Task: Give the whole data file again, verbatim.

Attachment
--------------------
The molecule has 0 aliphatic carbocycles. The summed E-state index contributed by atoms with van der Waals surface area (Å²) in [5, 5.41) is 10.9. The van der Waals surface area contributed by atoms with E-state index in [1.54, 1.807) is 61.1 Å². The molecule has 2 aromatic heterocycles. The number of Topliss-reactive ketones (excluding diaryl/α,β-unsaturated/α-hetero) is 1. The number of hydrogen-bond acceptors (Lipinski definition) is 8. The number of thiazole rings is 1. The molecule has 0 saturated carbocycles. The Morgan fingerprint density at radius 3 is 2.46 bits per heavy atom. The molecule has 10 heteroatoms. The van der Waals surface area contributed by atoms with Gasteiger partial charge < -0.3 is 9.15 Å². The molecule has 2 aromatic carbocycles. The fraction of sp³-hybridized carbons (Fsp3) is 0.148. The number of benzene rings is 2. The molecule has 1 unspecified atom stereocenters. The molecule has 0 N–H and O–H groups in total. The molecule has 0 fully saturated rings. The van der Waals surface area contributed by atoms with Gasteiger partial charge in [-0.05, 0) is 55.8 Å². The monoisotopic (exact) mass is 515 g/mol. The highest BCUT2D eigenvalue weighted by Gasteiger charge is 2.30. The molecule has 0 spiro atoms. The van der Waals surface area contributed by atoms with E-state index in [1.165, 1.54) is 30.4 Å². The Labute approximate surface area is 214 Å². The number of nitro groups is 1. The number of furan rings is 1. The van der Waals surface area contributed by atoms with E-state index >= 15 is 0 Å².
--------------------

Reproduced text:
The molecule has 0 aliphatic carbocycles. The summed E-state index contributed by atoms with van der Waals surface area (Å²) in [5, 5.41) is 10.9. The van der Waals surface area contributed by atoms with E-state index in [1.54, 1.807) is 61.1 Å². The molecule has 2 aromatic heterocycles. The number of Topliss-reactive ketones (excluding diaryl/α,β-unsaturated/α-hetero) is 1. The number of hydrogen-bond acceptors (Lipinski definition) is 8. The number of thiazole rings is 1. The molecule has 0 saturated carbocycles. The Morgan fingerprint density at radius 3 is 2.46 bits per heavy atom. The molecule has 10 heteroatoms. The van der Waals surface area contributed by atoms with Gasteiger partial charge < -0.3 is 9.15 Å². The molecule has 2 aromatic carbocycles. The fraction of sp³-hybridized carbons (Fsp3) is 0.148. The number of benzene rings is 2. The molecule has 1 unspecified atom stereocenters. The molecule has 0 N–H and O–H groups in total. The molecule has 0 fully saturated rings. The van der Waals surface area contributed by atoms with Gasteiger partial charge in [-0.05, 0) is 55.8 Å². The monoisotopic (exact) mass is 515 g/mol. The highest BCUT2D eigenvalue weighted by Gasteiger charge is 2.30. The molecule has 0 spiro atoms. The van der Waals surface area contributed by atoms with E-state index in [1.165, 1.54) is 30.4 Å². The Labute approximate surface area is 214 Å². The number of nitro groups is 1. The number of furan rings is 1. The van der Waals surface area contributed by atoms with E-state index >= 15 is 0 Å².